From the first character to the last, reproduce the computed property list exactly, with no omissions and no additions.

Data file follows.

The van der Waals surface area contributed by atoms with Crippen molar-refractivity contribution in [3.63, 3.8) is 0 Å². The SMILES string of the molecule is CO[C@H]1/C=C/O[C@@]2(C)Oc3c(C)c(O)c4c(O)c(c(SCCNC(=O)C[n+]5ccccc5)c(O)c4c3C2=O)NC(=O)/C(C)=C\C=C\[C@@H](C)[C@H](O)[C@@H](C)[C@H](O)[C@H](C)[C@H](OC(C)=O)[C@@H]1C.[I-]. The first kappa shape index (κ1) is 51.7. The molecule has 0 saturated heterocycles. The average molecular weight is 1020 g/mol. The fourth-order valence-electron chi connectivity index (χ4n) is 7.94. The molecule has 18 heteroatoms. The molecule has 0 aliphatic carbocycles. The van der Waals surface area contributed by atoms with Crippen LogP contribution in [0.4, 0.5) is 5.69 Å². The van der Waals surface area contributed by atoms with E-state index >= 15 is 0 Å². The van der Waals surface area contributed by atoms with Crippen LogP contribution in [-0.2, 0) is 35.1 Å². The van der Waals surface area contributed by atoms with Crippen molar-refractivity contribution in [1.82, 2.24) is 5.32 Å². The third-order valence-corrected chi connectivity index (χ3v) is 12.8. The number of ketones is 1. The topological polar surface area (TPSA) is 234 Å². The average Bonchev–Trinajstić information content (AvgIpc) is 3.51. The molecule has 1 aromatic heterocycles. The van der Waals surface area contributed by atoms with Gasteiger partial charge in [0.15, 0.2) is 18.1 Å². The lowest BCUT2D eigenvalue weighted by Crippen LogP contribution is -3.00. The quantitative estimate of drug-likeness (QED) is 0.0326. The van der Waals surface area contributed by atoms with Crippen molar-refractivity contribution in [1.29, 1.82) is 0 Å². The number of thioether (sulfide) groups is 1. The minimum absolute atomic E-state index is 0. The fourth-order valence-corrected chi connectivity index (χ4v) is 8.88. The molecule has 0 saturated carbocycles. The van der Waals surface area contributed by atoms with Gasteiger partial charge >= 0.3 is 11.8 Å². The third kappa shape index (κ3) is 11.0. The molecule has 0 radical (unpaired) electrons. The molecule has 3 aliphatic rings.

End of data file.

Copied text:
The van der Waals surface area contributed by atoms with Crippen molar-refractivity contribution in [3.63, 3.8) is 0 Å². The SMILES string of the molecule is CO[C@H]1/C=C/O[C@@]2(C)Oc3c(C)c(O)c4c(O)c(c(SCCNC(=O)C[n+]5ccccc5)c(O)c4c3C2=O)NC(=O)/C(C)=C\C=C\[C@@H](C)[C@H](O)[C@@H](C)[C@H](O)[C@H](C)[C@H](OC(C)=O)[C@@H]1C.[I-]. The first kappa shape index (κ1) is 51.7. The molecule has 0 saturated heterocycles. The average molecular weight is 1020 g/mol. The fourth-order valence-electron chi connectivity index (χ4n) is 7.94. The molecule has 18 heteroatoms. The molecule has 0 aliphatic carbocycles. The van der Waals surface area contributed by atoms with Crippen LogP contribution in [0.4, 0.5) is 5.69 Å². The van der Waals surface area contributed by atoms with E-state index >= 15 is 0 Å². The van der Waals surface area contributed by atoms with Crippen LogP contribution in [-0.2, 0) is 35.1 Å². The van der Waals surface area contributed by atoms with Crippen molar-refractivity contribution in [1.82, 2.24) is 5.32 Å². The third-order valence-corrected chi connectivity index (χ3v) is 12.8. The number of ketones is 1. The topological polar surface area (TPSA) is 234 Å². The average Bonchev–Trinajstić information content (AvgIpc) is 3.51. The molecule has 1 aromatic heterocycles. The van der Waals surface area contributed by atoms with Gasteiger partial charge in [0.15, 0.2) is 18.1 Å². The lowest BCUT2D eigenvalue weighted by Crippen LogP contribution is -3.00. The quantitative estimate of drug-likeness (QED) is 0.0326. The van der Waals surface area contributed by atoms with Crippen molar-refractivity contribution in [1.29, 1.82) is 0 Å². The number of thioether (sulfide) groups is 1. The minimum absolute atomic E-state index is 0. The fourth-order valence-corrected chi connectivity index (χ4v) is 8.88. The molecule has 0 saturated carbocycles. The van der Waals surface area contributed by atoms with Gasteiger partial charge >= 0.3 is 11.8 Å². The third kappa shape index (κ3) is 11.0. The molecule has 0 radical (unpaired) electrons. The molecule has 3 aliphatic rings.